- You make the deposit at an ATM that isn’t owned by your bank or credit union.
- Your bank believes that the check will be uncollectible.
- The check has been redeposited because it was first returned unpaid.
Banks put checks on hold to protect you from honest banking mistakes — and from check scams that can cheat people out of their money.
One common scam works like this: Someone gives you a fake check for more than you’re owed (for example, someone buys something from you online and sends you a check for too much money). Then the scammer asks you to send back the overpayment amount. The scammers’ checks can look just like real checks, and it can take weeks for banks to detect the fraud. While the check is on hold, the scammer hopes you’ll send a real check for the “overpayment” amount before you realize their check was fake.
A check hold is one way the banks try to combat such scams.
Expedited Funds Availability Act
The Expedited Funds Availability Act (EFAA) was passed in 1987 to address concerns over the length of time banks were holding customer deposits. The EFAA, implemented by Regulation CC, established maximum permissible hold times for checks and other deposits. With checks, the EFAA requires that:
- No more than one business day passes between the day funds are deposited and the day they’re made available for local checks.
- No more than four business days may pass between the day funds are deposited and the day they’re made available for nonlocal checks.
- Not more than $400 (or the maximum amount allowable in the case of a withdrawal from an automated teller machine but not more than $400) of funds deposited by one or more checks shall be available for cash withdrawal not later than 5 p.m. of the business day on which funds become available.
The Expedited Funds Availability Act aims to ensure that customers aren’t waiting on hold indefinitely to access their deposits. The Act also requires banks and other financial institutions to inform customers about their funds availability policies and how they work. This information is provided through a funds availability disclosure.
Understanding Account Holds
There are several reasons for an account hold. A deposit of a particularly large check, an out-of-state check, or a foreign check may cause an account to be placed on hold, though the hold would be limited to the check amount. The customer would have to wait for the check to clear before having access to the funds. Note that new accounts, however, are typically subject to holds on entire initial deposits. If funds were pledged as collateral for a loan, there would be a hold.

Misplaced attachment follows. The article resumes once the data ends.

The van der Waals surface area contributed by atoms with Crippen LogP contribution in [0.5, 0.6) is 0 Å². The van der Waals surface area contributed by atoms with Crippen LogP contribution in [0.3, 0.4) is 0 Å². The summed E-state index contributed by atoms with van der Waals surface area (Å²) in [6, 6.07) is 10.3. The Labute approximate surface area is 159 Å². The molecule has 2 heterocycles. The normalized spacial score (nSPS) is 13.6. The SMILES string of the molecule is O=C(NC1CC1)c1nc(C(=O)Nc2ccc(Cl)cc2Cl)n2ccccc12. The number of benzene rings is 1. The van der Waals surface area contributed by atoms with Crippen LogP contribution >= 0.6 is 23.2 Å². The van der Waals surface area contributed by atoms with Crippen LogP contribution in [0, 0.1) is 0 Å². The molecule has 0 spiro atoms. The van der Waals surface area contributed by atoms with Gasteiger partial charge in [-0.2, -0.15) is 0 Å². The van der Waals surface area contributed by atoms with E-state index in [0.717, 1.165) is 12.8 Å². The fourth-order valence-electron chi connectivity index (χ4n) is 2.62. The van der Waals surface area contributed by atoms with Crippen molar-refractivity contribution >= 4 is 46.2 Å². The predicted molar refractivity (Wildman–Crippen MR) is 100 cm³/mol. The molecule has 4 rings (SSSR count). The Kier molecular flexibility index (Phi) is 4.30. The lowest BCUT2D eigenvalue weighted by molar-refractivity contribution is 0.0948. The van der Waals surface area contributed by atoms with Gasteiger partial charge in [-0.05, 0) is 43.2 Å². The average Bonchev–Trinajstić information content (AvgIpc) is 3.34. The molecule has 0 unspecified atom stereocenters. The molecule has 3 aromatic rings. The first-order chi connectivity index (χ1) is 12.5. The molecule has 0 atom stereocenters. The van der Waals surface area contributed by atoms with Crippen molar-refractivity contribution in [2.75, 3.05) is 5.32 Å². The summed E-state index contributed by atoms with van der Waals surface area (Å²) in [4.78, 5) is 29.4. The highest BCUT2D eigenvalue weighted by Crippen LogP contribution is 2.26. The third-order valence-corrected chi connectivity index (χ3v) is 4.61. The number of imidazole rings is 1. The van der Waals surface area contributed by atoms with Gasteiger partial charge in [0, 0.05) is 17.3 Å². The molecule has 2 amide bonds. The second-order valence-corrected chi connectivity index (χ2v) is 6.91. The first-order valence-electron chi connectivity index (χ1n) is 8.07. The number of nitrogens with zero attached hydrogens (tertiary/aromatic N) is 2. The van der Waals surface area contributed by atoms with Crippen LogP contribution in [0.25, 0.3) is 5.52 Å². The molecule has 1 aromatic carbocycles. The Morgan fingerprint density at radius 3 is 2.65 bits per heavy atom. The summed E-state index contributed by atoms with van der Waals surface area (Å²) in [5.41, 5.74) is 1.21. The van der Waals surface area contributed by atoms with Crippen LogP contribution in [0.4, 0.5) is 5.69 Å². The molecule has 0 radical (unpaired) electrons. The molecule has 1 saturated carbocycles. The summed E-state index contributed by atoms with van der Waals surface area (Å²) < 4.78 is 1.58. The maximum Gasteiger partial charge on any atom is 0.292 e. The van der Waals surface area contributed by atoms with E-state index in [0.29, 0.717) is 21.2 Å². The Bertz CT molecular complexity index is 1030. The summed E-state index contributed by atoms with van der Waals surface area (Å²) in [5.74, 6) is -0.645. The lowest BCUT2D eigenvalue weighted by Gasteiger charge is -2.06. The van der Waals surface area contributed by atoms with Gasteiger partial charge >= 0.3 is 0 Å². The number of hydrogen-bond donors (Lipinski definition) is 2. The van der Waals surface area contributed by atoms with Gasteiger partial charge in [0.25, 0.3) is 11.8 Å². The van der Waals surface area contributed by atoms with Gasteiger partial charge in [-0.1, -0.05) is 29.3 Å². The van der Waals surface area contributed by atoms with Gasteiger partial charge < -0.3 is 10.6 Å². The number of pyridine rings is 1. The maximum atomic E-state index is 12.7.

An order by a court or a Federal or state tax authority would also result in a hold. If the bank needs to conduct an investigation of suspicious activity in an account, it may decide to exercise its right to temporarily block the customer's use of funds. If a customer reports being a victim of identity theft, to protect the customer the bank would make sure the account could not be accessed. For instance, a sudden and suspicious exorbitant withdrawal or transfer to an overseas account may indicate an account has been compromised.
Accounts may also be put on hold if the owner passes away and an heir or administrator to the decedent’s estate has yet to be named. If an individual is found to be complicit in certain crimes, their accounts may be frozen.
How long can a bank hold a direct deposit?
Direct deposits, such as payroll deposits from your job, have to be made available to you the day after they are received by the bank. However, some exceptions could delay that timeline by a few days, such as when the amount of the deposit is more than $5,000.
The biggest problem that results from a holding account
Because your money has been sent to a hold account, perhaps the biggest issue is paying bills.
Many people have their checking account associated with the bills they pay and allow the money to be taken out automatically each month.
If you run into problems, your bill pay feature will most likely be disrupted, which can result in bounced checks and a domino effect of issues that can be difficult to handle. Once things start festering, they can spiral out of control rather quickly.
Why Do Banks Hold Funds?
Banks can hold deposited funds for various reasons, but, in most cases, it’s to prevent any returned payments from your account. In other words, the bank wants to make sure that the deposit is good before giving you access to the money.